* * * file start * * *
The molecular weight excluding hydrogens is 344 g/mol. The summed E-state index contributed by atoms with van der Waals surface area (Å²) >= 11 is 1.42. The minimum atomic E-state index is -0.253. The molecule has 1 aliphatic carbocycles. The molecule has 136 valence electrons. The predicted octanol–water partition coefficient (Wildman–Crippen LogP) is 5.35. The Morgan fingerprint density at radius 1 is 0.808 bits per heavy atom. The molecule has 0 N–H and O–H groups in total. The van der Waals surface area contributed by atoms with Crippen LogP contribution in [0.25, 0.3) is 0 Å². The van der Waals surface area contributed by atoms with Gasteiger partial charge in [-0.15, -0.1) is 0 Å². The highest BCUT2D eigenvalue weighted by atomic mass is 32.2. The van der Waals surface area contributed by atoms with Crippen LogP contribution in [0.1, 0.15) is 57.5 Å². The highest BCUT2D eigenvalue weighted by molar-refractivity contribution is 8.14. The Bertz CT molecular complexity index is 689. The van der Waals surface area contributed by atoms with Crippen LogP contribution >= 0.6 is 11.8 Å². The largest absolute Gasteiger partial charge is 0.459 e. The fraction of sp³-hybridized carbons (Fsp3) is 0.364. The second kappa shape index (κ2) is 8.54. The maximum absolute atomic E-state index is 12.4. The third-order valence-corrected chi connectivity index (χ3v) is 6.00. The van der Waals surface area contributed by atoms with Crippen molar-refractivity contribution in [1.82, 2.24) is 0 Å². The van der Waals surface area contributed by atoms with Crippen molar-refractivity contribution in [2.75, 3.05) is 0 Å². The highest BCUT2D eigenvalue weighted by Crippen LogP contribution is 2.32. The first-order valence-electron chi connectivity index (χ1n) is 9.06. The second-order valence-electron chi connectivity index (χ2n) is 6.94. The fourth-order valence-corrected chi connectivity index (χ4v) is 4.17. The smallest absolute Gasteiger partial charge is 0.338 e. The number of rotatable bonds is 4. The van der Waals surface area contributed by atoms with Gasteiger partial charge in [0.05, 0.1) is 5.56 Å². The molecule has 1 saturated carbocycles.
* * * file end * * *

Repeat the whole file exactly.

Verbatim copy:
The molecular weight excluding hydrogens is 344 g/mol. The summed E-state index contributed by atoms with van der Waals surface area (Å²) >= 11 is 1.42. The minimum atomic E-state index is -0.253. The molecule has 1 aliphatic carbocycles. The molecule has 136 valence electrons. The predicted octanol–water partition coefficient (Wildman–Crippen LogP) is 5.35. The Morgan fingerprint density at radius 1 is 0.808 bits per heavy atom. The molecule has 0 N–H and O–H groups in total. The van der Waals surface area contributed by atoms with Crippen LogP contribution in [0.25, 0.3) is 0 Å². The van der Waals surface area contributed by atoms with Gasteiger partial charge in [-0.15, -0.1) is 0 Å². The highest BCUT2D eigenvalue weighted by atomic mass is 32.2. The van der Waals surface area contributed by atoms with Crippen LogP contribution in [0.1, 0.15) is 57.5 Å². The highest BCUT2D eigenvalue weighted by molar-refractivity contribution is 8.14. The Bertz CT molecular complexity index is 689. The van der Waals surface area contributed by atoms with Crippen LogP contribution >= 0.6 is 11.8 Å². The largest absolute Gasteiger partial charge is 0.459 e. The fraction of sp³-hybridized carbons (Fsp3) is 0.364. The second kappa shape index (κ2) is 8.54. The maximum absolute atomic E-state index is 12.4. The third-order valence-corrected chi connectivity index (χ3v) is 6.00. The van der Waals surface area contributed by atoms with Crippen molar-refractivity contribution in [1.82, 2.24) is 0 Å². The van der Waals surface area contributed by atoms with Crippen molar-refractivity contribution in [2.75, 3.05) is 0 Å². The highest BCUT2D eigenvalue weighted by Crippen LogP contribution is 2.32. The first-order valence-electron chi connectivity index (χ1n) is 9.06. The second-order valence-electron chi connectivity index (χ2n) is 6.94. The fourth-order valence-corrected chi connectivity index (χ4v) is 4.17. The smallest absolute Gasteiger partial charge is 0.338 e. The number of rotatable bonds is 4. The van der Waals surface area contributed by atoms with Gasteiger partial charge in [0.05, 0.1) is 5.56 Å². The molecule has 1 saturated carbocycles.